Feel free to call me if you have any further questions about the proposed bill – William Bogot

Illinois finally issued its industrial hemp applications and final regulations in accordance with the new Illinois Industrial Hemp Act. https://www2.illinois.gov/sites/agr/Plants/Pages/Industrial-Hemp.aspx. These is no limit on the number of licenses, which are to be issued to qualifying applicants within 30 days of application. Applications are available for growers and processors, with fees ranging from $100 – $1000. The application is unlike the one for medical marijuana, in that it is not merit/point based, and it can easily be completed in a short amount of time. Those individuals with a controlled substance felony conviction in the last 10 years are ineligible for licensure.

The regulations provide that the minimum land area for industrial cultivation shall be ¼ acre of contiguous land for outdoor cultivation and 500 square feet for indoor cultivation. No land area used for industrial hemp shall produce a plant with more than .3% THC concentration on a dry weight basis. The regulations allow for the sale of marketable hemp products to members of the general public both within and outside the State of Illinois, and there is no restriction on the transportation of any such product following retail sale to a member of the public.

Please feel free to contact me if you have any additional questions – William Bogot

On April 1, 2019, Fox Rothschild attorneys Josh Horn and Joseph McNelis will present Implications of Medical Marijuana in the Workplace, a live webinar, in conjunction with Lorman Education Services.

Joshua Horn, Partner, Fox Rothschild LLP

Joseph A. McNelis III, Associate, Fox Rothschild LLP

The presentation will discuss the challenges employers across the country face given the dichotomy between state and federal laws governing cannabis. Josh and Joe will will provide an overview of federal and state marijuana laws, discuss specific aspects of the employment relationship affected by the legalization of marijuana, and offer practical guidance for employers on how to navigate this new and developing area of the law.

For more information and to register for this webinar, click here.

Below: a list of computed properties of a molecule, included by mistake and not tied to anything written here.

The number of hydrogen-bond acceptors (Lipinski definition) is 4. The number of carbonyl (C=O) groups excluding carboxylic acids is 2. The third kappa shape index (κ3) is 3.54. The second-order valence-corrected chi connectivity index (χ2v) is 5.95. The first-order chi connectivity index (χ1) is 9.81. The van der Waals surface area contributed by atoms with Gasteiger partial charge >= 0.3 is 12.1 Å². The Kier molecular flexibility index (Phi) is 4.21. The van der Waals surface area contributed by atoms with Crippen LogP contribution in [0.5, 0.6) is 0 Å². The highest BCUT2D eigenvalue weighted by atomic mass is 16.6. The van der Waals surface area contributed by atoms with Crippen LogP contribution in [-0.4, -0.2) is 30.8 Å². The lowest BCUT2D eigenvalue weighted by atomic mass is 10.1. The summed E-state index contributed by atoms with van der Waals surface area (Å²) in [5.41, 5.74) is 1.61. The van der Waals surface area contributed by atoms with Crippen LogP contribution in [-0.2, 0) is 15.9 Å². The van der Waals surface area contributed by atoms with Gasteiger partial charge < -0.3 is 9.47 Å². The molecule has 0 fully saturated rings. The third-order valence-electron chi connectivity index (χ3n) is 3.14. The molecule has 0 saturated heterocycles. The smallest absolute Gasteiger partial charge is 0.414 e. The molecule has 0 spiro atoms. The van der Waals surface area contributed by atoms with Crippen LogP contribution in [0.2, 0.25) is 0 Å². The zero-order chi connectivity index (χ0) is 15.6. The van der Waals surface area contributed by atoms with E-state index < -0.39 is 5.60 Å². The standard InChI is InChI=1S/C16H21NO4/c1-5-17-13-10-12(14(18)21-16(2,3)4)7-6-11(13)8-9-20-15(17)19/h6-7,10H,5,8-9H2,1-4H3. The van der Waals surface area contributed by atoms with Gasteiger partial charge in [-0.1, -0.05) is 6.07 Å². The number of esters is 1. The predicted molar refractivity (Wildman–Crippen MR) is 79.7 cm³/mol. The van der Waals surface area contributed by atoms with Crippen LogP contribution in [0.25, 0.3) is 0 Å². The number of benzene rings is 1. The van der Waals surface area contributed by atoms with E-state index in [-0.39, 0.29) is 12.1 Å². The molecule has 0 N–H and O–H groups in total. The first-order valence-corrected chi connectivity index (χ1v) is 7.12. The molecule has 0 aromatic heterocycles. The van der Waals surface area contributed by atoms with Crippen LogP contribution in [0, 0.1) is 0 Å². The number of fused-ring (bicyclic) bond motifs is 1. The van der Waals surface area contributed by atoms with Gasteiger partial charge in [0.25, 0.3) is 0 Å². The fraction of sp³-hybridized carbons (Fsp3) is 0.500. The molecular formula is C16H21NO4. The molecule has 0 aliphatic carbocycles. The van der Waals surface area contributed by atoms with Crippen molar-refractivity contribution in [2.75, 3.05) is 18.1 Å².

Also–don’t forget to check out our “White Paper” on the same topic, which provides a great overview and important takeaways for employers.

Florida Governor Ron De Santis signed SB182 into law yesterday.  SB182 redefines medical use of marijuana to include possession, use or administration of marijuana in the form of smoking.

The new law also triggered the dismissal of an appellate court action regarding the constitutionality of Florida’s medical marijuana law which previously banned the smoking of medical marijuana.

Notwithstanding the new law legalizing smokable medical marijuana it will take time for dispensaries to start selling it, since the Florida Department of Health will have to institute regulations and procedures for the new product.  If the past is predictive of the present, it could take a year for new regulations to be issued by the Florida Department of Health.  The new law also legalized the purchase and possession of smoking paraphernalia.

Medical marijuana patients will still need a prescription from a doctor and a Florida medical marijuana patient i.d. card to purchase smokable medical marijuana.  Additionally, nothing in the new law permits or authorizes smoking medical marijuana in public, in an enclosed work area, or on public transportation.  Further, the owners of private property can ban smokable medical marijuana on their property.

Children will also be able to use smokable medical marijuana if they suffer from a terminal illness and they have received two opinions from two doctors that they should utilize smokable medical marijuana.

 


Dori K. Stibolt is a West Palm Beach, Florida based partner with Fox Rothschild LLP.  She focuses her practice on litigation and labor and employment issues and has taken a special interest in the cannabis business.  You can contact Dori at 561-804-4417 or dstibolt@foxrothschild.com.

On March 22, 2019, the Pennsylvania Bar Institute will hold its second annual Medical Marijuana & Hemp Law Symposium, a full-day interactive event that will touch on all aspects of the emerging cannabis industry in Pennsylvania.

Light bulb symbol composed of cannabis, illustrating concept of cannabis-related patents

Speakers will include attorneys, government officials, doctors, and other experts in the industry, and the Symposium will feature Fox Rothschild attorneys Josh Horn and Joseph McNelis. The Symposium will be held live in Philadelphia, simulcast to 18 locations around Pennsylvania, and offered in a webcast.

Josh will co-lead the opening “Year in Review” presentation, discussing developments in Pennsylvania’s cannabis industry in 2018 and an outlook for the future, as well as a session on “Transactions in the Medical Marijuana Industry.” Joe will co-lead a panel on Employment Law issues, where he will discuss recent case law developments around the country, and what the PA Medical Marijuana Act means for the workplace.

For more information, or to register for the event, click here. We hope to see you there!